Draft League Strategy
Pre-Draft: Knowing the League Rules & How They Impact Your Draft Strategy
(Single Season League)
Ok, so you’re in a draft. What are the settings?
The settings are vital to know for any draft that you’re doing (it may seem obvious but you should get in the habit of double-checking as it can drastically alter your strategy). You will want to know all of the following, and underneath this list I will explain why:What is the scoring method of the league (eg Dream Team/AFL Fantasy points, SuperCoach
- points, custom scoring, Category scoring [and if so, which categories are being used])
- How many teams are in the league?
- How many players on field are there for each team (and what is the breakdown by position)?
- How many emergencies do you have, and do they cover their own position or any position?
- How many bench slots does each team get (guys who are neither on field nor emergencies)?
- How do you win the league? (eg Is it most total points? Is there a finals series?)
- Which rounds does the league play through (eg Does it start in Round 1? Does it end in Round 23? Does the league play through the bye rounds?)
- Does the league allow in-season player position changes?
- What limits are there on free agents? Is there a limit per season? Per week? What is the RFP (Restricted Free Agent Priority ranking) rule?
- What are the lockout rules each week? (eg Are all teams locked out as of the first game of the round? As of the first Saturday game? Is it rolling lockout all weekend? Is it rolling lockout but only for players that were in your squad as of the first Saturday game?)
- Are captains enabled?
- What type of draft is it? (eg snake, linear, other)
1. What is the scoring method of the league?
This may seem obvious but you really need to know this up front. The way that you rank different players will change dramatically depending on the scoring format. It will affect not only the players you draft but the order in which you draft, and also the type of players that you draft. Some players are completely undraftable in certain formats but are guns in others.
For example, you may be keen on taking Rance earlier in a SuperCoach (SC) draft than in a DT/AFL Fantasy Draft (DT/AF). Rance may be just average in a category-scoring league, unless you’re using Spoils as well in which case he’d be a gun, and so on.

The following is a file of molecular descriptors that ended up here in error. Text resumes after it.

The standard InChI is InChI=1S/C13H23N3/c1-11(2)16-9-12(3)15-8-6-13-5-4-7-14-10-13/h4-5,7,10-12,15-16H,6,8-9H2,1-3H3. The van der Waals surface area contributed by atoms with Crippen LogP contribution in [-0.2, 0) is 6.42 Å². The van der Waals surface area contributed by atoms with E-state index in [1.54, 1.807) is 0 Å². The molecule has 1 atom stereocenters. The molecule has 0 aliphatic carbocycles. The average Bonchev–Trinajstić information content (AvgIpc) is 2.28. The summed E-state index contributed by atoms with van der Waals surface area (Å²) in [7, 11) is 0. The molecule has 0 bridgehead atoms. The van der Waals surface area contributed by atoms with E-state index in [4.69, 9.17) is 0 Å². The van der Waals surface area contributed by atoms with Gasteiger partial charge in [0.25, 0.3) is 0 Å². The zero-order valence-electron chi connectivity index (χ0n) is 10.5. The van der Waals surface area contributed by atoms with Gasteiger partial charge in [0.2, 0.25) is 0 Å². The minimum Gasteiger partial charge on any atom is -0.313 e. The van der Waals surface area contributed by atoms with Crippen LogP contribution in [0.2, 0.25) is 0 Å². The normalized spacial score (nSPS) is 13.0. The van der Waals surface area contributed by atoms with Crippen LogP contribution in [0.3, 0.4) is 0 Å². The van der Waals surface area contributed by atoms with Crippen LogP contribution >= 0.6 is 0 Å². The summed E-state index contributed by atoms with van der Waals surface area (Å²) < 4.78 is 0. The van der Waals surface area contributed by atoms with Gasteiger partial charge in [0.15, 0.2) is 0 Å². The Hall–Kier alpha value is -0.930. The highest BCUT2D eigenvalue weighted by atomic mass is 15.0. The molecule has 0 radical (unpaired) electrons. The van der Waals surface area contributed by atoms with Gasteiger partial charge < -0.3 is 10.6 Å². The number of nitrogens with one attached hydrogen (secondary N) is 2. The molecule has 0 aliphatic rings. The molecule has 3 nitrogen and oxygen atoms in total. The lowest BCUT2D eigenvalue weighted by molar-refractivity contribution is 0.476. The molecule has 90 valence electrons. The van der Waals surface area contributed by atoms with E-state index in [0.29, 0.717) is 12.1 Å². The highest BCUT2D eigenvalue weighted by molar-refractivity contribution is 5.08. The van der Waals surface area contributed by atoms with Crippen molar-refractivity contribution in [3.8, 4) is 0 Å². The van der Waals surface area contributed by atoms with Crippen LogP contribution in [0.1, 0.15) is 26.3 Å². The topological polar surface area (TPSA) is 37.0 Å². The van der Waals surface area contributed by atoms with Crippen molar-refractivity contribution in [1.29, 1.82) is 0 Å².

If there is some kind of custom scoring format then you will need to know this and you will need to adjust your player rankings to suit it.
2. How many teams are in the league
This on its own isn’t enough information, but you need to know it because in conjunction with our next point, it’s essential.
It will also have an impact on how many draft picks will pass between each of your picks (i.e. how many other players will get drafted before your next turn).
3. How many players on field are there for each team (and what is the breakdown by position)?
Ok, now this is essential for your pre-draft planning so I really recommend that you make a note of this.
Let’s say that your league has 12 teams. Let’s say that it has 18 on field (5 DEFs, 7 MIDs, 1 RUCK, 5 FWDs) and let’s say that it has one emergency per position as well as a bench of 8 (for a total of 30 players per team).
Simple maths will tell you that 30 players per team x 12 teams is 360 players. So what? Seems fairly standard so who cares, right? Well, keep this in mind: In the real AFL (on which this game is directly based), there are slightly over 800 players in total, across all eighteen clubs. In any given week there are 396 players selected to play (22 players per team x 18 clubs in the AFL). So keep that in mind: Your draft will take 360 players. There are only 396 players playing in the AFL in any given week. And in case you’ve forgotten, there are many of those 396 players that you won’t want in your team (key defenders, various rookies, some small forwards etc etc). Essentially, be careful who you draft and be aware that there may not be much left to draft once you get to the last few rounds.
Let’s go back to the players on field per position now. You have 5 defenders on field, each. That means 60 players (5 x 12 teams in the league). Go and have a look at AFL Fantasy, or SuperCoach, or an Ultimate Footy league and search for ‘all defenders’. Scroll down to the 60th-best defender. That defender will be starting on somebody’s field every single week (who the 60th best defender is will vary from week to week, but this is just to get the thought process
going). For ease of use here, let’s just go with Ultimate Footy(UF)’s projected averages for 2017. Based on this, the 60th-best defender will average 70 this year.
However, that’s just your on field guys. You also need a DEF emergency, and probably another two DEFs on your bench here. That makes 96 defenders that will likely be drafted (8 per team x 12 teams). The 96th defender in UF is projected to average 64.